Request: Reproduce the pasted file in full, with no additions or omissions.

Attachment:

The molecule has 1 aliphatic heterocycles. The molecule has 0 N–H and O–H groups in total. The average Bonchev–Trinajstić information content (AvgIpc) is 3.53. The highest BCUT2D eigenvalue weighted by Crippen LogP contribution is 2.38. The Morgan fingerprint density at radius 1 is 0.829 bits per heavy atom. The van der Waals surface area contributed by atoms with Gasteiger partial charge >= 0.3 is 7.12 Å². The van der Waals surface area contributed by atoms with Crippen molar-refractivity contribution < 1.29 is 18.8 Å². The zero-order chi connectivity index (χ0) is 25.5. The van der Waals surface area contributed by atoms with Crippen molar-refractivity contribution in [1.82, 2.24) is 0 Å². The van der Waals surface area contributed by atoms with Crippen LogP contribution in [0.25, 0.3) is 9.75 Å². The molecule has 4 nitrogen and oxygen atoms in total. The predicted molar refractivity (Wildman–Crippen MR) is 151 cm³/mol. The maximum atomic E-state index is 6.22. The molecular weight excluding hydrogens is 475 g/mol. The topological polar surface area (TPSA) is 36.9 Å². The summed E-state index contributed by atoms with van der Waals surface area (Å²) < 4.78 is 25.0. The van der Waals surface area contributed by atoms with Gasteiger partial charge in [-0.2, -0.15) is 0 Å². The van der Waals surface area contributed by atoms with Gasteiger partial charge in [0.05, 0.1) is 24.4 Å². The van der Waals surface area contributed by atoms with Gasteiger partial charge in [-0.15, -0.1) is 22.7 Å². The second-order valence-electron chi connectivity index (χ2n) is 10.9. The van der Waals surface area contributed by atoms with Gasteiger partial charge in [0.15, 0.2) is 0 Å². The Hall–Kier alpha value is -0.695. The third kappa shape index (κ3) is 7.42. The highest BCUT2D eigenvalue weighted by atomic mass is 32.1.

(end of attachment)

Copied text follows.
The molecule has 1 aliphatic heterocycles. The molecule has 0 N–H and O–H groups in total. The average Bonchev–Trinajstić information content (AvgIpc) is 3.53. The highest BCUT2D eigenvalue weighted by Crippen LogP contribution is 2.38. The Morgan fingerprint density at radius 1 is 0.829 bits per heavy atom. The van der Waals surface area contributed by atoms with Gasteiger partial charge >= 0.3 is 7.12 Å². The van der Waals surface area contributed by atoms with Crippen molar-refractivity contribution < 1.29 is 18.8 Å². The zero-order chi connectivity index (χ0) is 25.5. The van der Waals surface area contributed by atoms with Crippen molar-refractivity contribution in [1.82, 2.24) is 0 Å². The van der Waals surface area contributed by atoms with Crippen LogP contribution in [0.25, 0.3) is 9.75 Å². The molecule has 4 nitrogen and oxygen atoms in total. The predicted molar refractivity (Wildman–Crippen MR) is 151 cm³/mol. The maximum atomic E-state index is 6.22. The molecular weight excluding hydrogens is 475 g/mol. The topological polar surface area (TPSA) is 36.9 Å². The summed E-state index contributed by atoms with van der Waals surface area (Å²) < 4.78 is 25.0. The van der Waals surface area contributed by atoms with Gasteiger partial charge in [-0.2, -0.15) is 0 Å². The van der Waals surface area contributed by atoms with Gasteiger partial charge in [0.05, 0.1) is 24.4 Å². The van der Waals surface area contributed by atoms with Gasteiger partial charge in [-0.15, -0.1) is 22.7 Å². The second-order valence-electron chi connectivity index (χ2n) is 10.9. The van der Waals surface area contributed by atoms with Gasteiger partial charge in [0.15, 0.2) is 0 Å². The Hall–Kier alpha value is -0.695. The third kappa shape index (κ3) is 7.42. The highest BCUT2D eigenvalue weighted by atomic mass is 32.1.